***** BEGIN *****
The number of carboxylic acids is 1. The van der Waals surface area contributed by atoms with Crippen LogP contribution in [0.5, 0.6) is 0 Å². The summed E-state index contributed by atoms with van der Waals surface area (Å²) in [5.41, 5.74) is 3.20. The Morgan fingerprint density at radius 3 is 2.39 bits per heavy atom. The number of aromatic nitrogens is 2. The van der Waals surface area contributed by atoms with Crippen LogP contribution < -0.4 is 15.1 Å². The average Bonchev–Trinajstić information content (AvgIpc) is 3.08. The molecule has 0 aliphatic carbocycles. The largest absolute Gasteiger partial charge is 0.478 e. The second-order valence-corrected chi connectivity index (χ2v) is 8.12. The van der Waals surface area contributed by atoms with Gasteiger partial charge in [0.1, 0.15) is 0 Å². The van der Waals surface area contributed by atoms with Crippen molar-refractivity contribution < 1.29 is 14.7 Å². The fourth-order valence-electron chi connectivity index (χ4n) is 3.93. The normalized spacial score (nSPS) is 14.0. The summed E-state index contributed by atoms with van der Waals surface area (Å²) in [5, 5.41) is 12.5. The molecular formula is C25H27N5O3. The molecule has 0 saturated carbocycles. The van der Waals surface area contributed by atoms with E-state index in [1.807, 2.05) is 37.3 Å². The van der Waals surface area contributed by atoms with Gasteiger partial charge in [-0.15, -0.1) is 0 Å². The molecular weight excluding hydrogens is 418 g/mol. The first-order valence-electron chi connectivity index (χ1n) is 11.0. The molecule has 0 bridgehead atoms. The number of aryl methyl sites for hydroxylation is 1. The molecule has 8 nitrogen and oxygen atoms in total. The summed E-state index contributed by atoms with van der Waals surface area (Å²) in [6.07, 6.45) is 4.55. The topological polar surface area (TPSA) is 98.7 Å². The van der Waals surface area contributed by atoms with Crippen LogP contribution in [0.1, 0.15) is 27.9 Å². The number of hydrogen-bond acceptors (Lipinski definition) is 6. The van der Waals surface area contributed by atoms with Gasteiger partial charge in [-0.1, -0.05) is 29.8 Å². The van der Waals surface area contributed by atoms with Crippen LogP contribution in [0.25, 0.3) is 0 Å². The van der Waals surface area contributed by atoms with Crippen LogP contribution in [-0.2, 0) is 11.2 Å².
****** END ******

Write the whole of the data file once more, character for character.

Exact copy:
The number of carboxylic acids is 1. The van der Waals surface area contributed by atoms with Crippen LogP contribution in [0.5, 0.6) is 0 Å². The summed E-state index contributed by atoms with van der Waals surface area (Å²) in [5.41, 5.74) is 3.20. The Morgan fingerprint density at radius 3 is 2.39 bits per heavy atom. The number of aromatic nitrogens is 2. The van der Waals surface area contributed by atoms with Crippen LogP contribution < -0.4 is 15.1 Å². The average Bonchev–Trinajstić information content (AvgIpc) is 3.08. The molecule has 0 aliphatic carbocycles. The largest absolute Gasteiger partial charge is 0.478 e. The second-order valence-corrected chi connectivity index (χ2v) is 8.12. The van der Waals surface area contributed by atoms with Gasteiger partial charge in [0.1, 0.15) is 0 Å². The van der Waals surface area contributed by atoms with Crippen molar-refractivity contribution < 1.29 is 14.7 Å². The fourth-order valence-electron chi connectivity index (χ4n) is 3.93. The normalized spacial score (nSPS) is 14.0. The summed E-state index contributed by atoms with van der Waals surface area (Å²) in [5, 5.41) is 12.5. The molecular formula is C25H27N5O3. The molecule has 0 saturated carbocycles. The van der Waals surface area contributed by atoms with E-state index in [1.807, 2.05) is 37.3 Å². The van der Waals surface area contributed by atoms with Gasteiger partial charge in [-0.15, -0.1) is 0 Å². The molecular weight excluding hydrogens is 418 g/mol. The first-order valence-electron chi connectivity index (χ1n) is 11.0. The molecule has 0 bridgehead atoms. The number of aryl methyl sites for hydroxylation is 1. The molecule has 8 nitrogen and oxygen atoms in total. The summed E-state index contributed by atoms with van der Waals surface area (Å²) in [6.07, 6.45) is 4.55. The topological polar surface area (TPSA) is 98.7 Å². The van der Waals surface area contributed by atoms with Crippen LogP contribution in [0.1, 0.15) is 27.9 Å². The number of hydrogen-bond acceptors (Lipinski definition) is 6. The van der Waals surface area contributed by atoms with Gasteiger partial charge in [-0.1, -0.05) is 29.8 Å². The van der Waals surface area contributed by atoms with Crippen LogP contribution in [0.25, 0.3) is 0 Å². The van der Waals surface area contributed by atoms with Crippen LogP contribution in [-0.2, 0) is 11.2 Å².